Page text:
#13. Bo Scarbrough, Alabama RB

He's not even the starting running back on his own team, but he's absolutely the most interesting. From his incredible story on being the first major student-athlete to emerge from the acclaimed IMG Academy, to having the audacity to high-five a Volunteer fan after running wind sprints on Tennessee's defense... he is a sight to behold and cherish.

#12. Noah Brown, Ohio State WR


#11. Jordan Leggett, Clemson TE

Jordan Leggett is a throwback tight end. He is able to block and catch unlike many tight ends of today. He has soft hands like Keith Jackson, his body type likens to Ben Coates, and he can evade defenders like Shannon Sharpe. Just like last year's CFP, he will be relied on heavily in order for Clemson to win the National Championship.

#10. J.T. Barrett, Ohio State QB

There was a brief moment during the season where J.T. Barrett was the leading candidate to bring home the Heisman Trophy. However, Ohio State had to navigate one of the toughest schedules in college football this season, and Barrett struggled as a result. Barrett's still the real deal, but falls short compared to the other three QBs in the CFP.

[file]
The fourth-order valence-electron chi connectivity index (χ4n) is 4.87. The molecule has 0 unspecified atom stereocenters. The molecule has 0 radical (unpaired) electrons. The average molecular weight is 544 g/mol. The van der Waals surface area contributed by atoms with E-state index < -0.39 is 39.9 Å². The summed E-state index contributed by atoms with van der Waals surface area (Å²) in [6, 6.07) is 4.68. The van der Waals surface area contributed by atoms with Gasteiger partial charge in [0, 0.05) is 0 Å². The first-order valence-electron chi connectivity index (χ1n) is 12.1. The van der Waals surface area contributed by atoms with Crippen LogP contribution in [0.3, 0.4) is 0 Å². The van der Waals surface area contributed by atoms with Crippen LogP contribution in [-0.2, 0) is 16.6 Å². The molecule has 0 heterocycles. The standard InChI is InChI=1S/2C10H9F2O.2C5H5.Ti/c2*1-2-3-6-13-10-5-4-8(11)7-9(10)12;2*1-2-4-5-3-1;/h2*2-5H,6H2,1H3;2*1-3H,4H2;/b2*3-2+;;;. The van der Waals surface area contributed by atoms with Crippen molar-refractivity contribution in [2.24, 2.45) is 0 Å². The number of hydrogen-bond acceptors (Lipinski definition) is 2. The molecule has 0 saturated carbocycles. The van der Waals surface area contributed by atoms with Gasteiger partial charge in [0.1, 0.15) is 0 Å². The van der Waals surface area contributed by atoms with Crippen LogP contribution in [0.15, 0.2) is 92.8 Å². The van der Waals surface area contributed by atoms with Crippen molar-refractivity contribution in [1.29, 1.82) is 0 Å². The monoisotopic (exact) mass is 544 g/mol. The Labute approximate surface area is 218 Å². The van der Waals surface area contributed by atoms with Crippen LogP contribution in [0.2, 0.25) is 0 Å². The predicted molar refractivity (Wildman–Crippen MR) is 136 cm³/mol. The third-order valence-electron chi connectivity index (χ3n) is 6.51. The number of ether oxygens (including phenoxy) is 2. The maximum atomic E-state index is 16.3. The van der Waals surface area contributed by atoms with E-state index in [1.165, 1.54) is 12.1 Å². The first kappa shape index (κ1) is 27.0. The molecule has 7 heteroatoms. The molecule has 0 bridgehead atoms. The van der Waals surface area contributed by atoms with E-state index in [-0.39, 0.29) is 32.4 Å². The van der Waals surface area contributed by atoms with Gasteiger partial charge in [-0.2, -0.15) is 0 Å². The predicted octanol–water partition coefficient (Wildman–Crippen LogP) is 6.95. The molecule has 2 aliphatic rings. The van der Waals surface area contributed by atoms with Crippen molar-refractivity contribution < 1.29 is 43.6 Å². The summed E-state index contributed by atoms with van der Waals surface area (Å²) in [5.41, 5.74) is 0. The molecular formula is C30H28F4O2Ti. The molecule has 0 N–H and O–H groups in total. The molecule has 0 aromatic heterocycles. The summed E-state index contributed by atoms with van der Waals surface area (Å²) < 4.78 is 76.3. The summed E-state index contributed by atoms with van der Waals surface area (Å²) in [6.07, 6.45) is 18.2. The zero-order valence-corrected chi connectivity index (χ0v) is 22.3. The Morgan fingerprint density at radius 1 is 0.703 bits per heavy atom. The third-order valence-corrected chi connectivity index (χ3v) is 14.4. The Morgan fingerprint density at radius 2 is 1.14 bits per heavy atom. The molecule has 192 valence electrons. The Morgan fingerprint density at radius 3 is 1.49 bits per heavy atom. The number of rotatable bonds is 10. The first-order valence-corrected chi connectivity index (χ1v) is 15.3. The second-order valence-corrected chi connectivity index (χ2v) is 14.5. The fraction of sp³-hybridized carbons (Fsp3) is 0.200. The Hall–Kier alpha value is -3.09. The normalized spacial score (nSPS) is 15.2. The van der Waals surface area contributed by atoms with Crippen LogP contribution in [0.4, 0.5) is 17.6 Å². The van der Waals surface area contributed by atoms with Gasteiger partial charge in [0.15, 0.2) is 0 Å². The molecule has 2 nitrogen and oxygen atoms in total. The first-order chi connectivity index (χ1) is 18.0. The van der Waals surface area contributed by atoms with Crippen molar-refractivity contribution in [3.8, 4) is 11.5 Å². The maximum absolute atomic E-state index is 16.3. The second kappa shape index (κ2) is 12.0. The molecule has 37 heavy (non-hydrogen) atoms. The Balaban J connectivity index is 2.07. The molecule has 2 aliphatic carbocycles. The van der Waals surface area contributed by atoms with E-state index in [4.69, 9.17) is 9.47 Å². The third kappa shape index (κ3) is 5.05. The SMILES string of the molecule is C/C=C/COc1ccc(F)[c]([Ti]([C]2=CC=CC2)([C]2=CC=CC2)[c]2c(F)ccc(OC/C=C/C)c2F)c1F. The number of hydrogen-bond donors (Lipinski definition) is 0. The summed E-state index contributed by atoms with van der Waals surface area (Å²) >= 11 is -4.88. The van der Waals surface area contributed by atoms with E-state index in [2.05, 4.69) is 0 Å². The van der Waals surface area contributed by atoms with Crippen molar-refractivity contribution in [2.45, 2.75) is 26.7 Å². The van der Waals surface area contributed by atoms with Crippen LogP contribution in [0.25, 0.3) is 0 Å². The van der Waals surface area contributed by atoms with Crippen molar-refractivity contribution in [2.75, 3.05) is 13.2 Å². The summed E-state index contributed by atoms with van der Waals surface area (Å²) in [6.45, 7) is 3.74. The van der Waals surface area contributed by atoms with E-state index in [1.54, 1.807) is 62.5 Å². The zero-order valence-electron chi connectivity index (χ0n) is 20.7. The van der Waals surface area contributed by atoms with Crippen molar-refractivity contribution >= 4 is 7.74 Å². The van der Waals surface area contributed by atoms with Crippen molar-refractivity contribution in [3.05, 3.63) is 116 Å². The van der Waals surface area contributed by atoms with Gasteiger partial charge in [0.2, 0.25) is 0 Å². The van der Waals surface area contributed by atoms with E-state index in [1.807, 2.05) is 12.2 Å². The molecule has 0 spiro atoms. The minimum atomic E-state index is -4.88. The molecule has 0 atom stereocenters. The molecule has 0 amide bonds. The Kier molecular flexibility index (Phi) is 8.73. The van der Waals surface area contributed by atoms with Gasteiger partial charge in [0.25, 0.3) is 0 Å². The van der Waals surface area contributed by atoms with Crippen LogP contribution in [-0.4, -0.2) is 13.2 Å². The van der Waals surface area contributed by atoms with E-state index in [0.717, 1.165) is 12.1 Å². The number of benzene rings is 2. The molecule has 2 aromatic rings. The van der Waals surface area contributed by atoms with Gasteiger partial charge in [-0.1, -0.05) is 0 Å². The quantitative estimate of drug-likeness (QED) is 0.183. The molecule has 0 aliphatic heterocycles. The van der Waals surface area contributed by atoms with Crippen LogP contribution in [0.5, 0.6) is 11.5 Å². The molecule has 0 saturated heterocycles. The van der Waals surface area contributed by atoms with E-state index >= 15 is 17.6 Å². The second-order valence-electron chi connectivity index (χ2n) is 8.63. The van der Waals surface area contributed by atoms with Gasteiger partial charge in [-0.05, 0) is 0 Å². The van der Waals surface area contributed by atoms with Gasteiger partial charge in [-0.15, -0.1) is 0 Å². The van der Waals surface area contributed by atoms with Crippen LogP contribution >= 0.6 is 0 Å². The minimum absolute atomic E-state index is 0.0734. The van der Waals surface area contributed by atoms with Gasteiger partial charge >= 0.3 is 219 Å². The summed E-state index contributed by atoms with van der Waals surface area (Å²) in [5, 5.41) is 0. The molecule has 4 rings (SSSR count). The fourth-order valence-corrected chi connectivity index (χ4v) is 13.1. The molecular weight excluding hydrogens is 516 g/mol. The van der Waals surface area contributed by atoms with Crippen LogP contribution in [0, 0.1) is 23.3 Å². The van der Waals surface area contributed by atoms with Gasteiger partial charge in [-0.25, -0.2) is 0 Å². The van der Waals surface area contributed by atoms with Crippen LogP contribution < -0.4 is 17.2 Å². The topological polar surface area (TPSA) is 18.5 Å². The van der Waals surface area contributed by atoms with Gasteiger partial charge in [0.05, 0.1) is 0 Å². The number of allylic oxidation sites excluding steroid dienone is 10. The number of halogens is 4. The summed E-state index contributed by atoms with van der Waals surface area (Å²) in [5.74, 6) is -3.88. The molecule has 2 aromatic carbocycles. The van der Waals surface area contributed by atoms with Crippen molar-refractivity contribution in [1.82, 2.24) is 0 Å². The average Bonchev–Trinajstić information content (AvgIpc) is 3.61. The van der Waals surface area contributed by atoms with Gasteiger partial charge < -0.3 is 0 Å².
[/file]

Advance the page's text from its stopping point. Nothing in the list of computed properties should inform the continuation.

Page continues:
#9. Curtis Samuel, Ohio State RB

Curtis Samuel is Ohio State's BMF. (Photo by Gregory Shamus/Getty Images)

Despite having an All-American junior season, Curtis Samuel is a stranger to some. The do-it-all hybrid back is only player in FBS with over 700 yards rushing and receiving. His dual capabilities poses a threat and if he's unleashed, the Buckeyes could be on their way to a second national championship in three years.

#8. Calvin Ridley, Alabama WR

Just how good is Ridley? We know he's following in a long line of great Alabama wideouts like Julio Jones and Amari Cooper, but his style of play isn't quite the same as those two. More big plays with pure speed versus being physically imposing. However, those flashes of speed blazed during last year's College Football Playoff, and if Ridley does it again Alabama will be going back-to-back.